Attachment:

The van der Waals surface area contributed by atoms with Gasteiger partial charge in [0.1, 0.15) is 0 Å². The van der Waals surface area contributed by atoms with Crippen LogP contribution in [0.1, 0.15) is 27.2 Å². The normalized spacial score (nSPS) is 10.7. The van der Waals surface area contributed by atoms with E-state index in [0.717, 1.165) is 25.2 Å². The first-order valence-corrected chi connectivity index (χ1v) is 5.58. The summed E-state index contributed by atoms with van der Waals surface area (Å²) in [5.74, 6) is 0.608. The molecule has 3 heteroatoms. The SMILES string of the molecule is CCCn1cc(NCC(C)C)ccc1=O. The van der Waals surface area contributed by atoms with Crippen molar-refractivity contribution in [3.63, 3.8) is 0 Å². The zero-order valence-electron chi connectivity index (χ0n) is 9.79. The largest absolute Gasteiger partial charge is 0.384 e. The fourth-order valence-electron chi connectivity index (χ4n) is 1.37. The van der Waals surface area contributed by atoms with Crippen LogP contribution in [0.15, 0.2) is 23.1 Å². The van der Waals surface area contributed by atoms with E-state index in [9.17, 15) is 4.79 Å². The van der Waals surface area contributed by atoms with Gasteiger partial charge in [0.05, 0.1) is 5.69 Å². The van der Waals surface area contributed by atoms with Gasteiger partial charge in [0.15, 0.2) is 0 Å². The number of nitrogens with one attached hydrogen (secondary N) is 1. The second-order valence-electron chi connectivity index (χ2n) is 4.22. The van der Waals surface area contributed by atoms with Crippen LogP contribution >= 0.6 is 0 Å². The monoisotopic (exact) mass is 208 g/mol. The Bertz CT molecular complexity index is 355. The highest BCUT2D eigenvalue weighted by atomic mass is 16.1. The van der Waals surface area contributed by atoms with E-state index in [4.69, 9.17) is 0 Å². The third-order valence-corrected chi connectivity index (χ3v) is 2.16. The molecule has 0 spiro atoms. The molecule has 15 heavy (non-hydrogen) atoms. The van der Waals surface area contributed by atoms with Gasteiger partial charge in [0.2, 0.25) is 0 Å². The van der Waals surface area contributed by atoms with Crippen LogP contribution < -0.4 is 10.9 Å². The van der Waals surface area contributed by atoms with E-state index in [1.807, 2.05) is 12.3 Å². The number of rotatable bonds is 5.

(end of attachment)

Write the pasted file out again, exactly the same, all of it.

The van der Waals surface area contributed by atoms with Gasteiger partial charge in [0.1, 0.15) is 0 Å². The van der Waals surface area contributed by atoms with Crippen LogP contribution in [0.1, 0.15) is 27.2 Å². The normalized spacial score (nSPS) is 10.7. The van der Waals surface area contributed by atoms with E-state index in [0.717, 1.165) is 25.2 Å². The first-order valence-corrected chi connectivity index (χ1v) is 5.58. The summed E-state index contributed by atoms with van der Waals surface area (Å²) in [5.74, 6) is 0.608. The molecule has 3 heteroatoms. The SMILES string of the molecule is CCCn1cc(NCC(C)C)ccc1=O. The van der Waals surface area contributed by atoms with Crippen molar-refractivity contribution in [3.63, 3.8) is 0 Å². The zero-order valence-electron chi connectivity index (χ0n) is 9.79. The largest absolute Gasteiger partial charge is 0.384 e. The fourth-order valence-electron chi connectivity index (χ4n) is 1.37. The van der Waals surface area contributed by atoms with Crippen LogP contribution in [0.15, 0.2) is 23.1 Å². The van der Waals surface area contributed by atoms with E-state index in [9.17, 15) is 4.79 Å². The van der Waals surface area contributed by atoms with Gasteiger partial charge in [0.05, 0.1) is 5.69 Å². The van der Waals surface area contributed by atoms with Gasteiger partial charge in [0.15, 0.2) is 0 Å². The number of nitrogens with one attached hydrogen (secondary N) is 1. The second-order valence-electron chi connectivity index (χ2n) is 4.22. The van der Waals surface area contributed by atoms with Crippen LogP contribution >= 0.6 is 0 Å². The monoisotopic (exact) mass is 208 g/mol. The Bertz CT molecular complexity index is 355. The highest BCUT2D eigenvalue weighted by atomic mass is 16.1. The van der Waals surface area contributed by atoms with E-state index in [4.69, 9.17) is 0 Å². The third-order valence-corrected chi connectivity index (χ3v) is 2.16. The molecule has 0 spiro atoms. The molecule has 15 heavy (non-hydrogen) atoms. The van der Waals surface area contributed by atoms with Gasteiger partial charge in [0.2, 0.25) is 0 Å². The van der Waals surface area contributed by atoms with Crippen LogP contribution < -0.4 is 10.9 Å². The van der Waals surface area contributed by atoms with E-state index in [1.807, 2.05) is 12.3 Å². The number of rotatable bonds is 5.